So I’m now sitting in the lakeside garden, having a beer and watching the hotel’s colony of Crowned Cranes strut around the lawns. I did however miss the sight of the hotel’s young cat stalking the things in a fit of suicidal optimism – these things are about 1.5m tall, with a kick that’s just like that of a tall thing with very long legs. Tiredness is a feature of the day, which isn’t overly surprising after being taken clubbing last night – for a town on the edge of obliteration (or possibly because of being so), there’s a very lively nightlife – dinner was giant Tilapia at VIP (that’s the name) restaurant (pygmy not on the menu – sorry, with the events to the North, there’s a whole array of incredibly bad taste jokes going around), followed by a visit to Coco Jambo, Goma’s #2 night spot.
That proved a little dead, so we moved on to the #1, Bobongo (just park on a handy lava flow) – although, as a party of eight blokes, we weren’t exactly in social balance with ourselves, let alone anyone else. Good music though – Zouk – a sort of double beat combo of Congolese trad with drum’n’bass, with a little jazz-funk-fusion-latino thrown in. Excellent stuff. Spent most of the evening people-watching and having small bets with Vince over his (to my mind) overly cynical interpretation of people’s motives , specifically the interactions between the array of stunningly gorgeous women propped up at the bar and the lesser number of pasty male euro-ex-pats present. Judged on the basis of observation rather than participation (honest), I lost, every time. Clearly an innocent abroad. I was even boggled by the motto on the Primus beermats – “Suka ya sekela”. See what I mean?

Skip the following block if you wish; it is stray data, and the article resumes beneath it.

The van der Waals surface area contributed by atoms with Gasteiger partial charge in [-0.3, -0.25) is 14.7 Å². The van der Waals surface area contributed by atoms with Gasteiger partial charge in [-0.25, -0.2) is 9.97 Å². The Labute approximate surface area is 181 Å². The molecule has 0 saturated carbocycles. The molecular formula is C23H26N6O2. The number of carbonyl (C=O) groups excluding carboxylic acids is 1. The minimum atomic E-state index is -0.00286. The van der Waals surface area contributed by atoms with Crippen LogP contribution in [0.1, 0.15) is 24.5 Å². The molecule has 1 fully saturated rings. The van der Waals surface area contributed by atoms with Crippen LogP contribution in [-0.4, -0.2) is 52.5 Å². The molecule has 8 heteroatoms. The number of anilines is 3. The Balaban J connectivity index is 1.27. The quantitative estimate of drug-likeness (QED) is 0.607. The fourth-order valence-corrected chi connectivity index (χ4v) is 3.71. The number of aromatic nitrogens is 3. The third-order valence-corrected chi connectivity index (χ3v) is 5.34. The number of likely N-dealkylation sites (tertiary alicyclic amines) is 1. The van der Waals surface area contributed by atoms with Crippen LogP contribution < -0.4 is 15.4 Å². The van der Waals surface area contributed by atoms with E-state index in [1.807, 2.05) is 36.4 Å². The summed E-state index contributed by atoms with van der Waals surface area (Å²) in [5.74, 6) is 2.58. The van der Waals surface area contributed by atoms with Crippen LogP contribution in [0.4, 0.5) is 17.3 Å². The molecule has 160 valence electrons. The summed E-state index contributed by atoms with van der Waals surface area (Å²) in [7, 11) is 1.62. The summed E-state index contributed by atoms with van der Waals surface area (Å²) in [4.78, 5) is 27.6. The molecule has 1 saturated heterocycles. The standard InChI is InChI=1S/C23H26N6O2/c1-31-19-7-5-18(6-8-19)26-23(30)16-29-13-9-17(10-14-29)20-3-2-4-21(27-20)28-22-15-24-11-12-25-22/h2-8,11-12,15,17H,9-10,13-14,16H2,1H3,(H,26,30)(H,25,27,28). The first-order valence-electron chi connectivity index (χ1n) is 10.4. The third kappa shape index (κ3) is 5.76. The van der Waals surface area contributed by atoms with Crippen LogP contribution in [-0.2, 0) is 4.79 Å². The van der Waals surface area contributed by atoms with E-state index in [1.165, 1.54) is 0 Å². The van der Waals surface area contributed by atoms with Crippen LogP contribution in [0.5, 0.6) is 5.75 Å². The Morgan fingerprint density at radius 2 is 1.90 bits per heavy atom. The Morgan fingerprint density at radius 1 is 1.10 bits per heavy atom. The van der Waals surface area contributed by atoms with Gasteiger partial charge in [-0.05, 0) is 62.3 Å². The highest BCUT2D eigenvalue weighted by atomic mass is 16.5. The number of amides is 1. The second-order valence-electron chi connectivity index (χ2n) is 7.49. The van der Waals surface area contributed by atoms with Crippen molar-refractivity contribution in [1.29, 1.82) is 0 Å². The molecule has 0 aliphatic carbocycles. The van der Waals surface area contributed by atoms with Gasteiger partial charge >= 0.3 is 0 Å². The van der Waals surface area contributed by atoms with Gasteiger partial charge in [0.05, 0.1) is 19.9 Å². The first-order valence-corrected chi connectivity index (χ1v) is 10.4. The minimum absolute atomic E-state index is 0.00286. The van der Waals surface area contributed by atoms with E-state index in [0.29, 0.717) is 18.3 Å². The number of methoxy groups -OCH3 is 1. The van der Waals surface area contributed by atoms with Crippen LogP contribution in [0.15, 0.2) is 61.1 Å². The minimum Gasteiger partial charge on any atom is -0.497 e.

As we turned into the hotel this evening, one of the minibus taxis turned out. Like many such, it had an aspirational name plastered across its front in florid hand-painted lettering. I’m used to seeing “Cadillac”, “Mercedes” or even “God and Jesus” on the front of some battered Toyota Hi-Ace, but this one clearly belonged to a local inverted snob: it proudly displayed “Lada Samara”, lovingly rendered across it’s dented snout. Honesty in advertising continues – a kiosk in the local market is advertising itself as “Best Pirated Music”. And now, out of respect to the brave Japanese on volcano watch, Sayonara…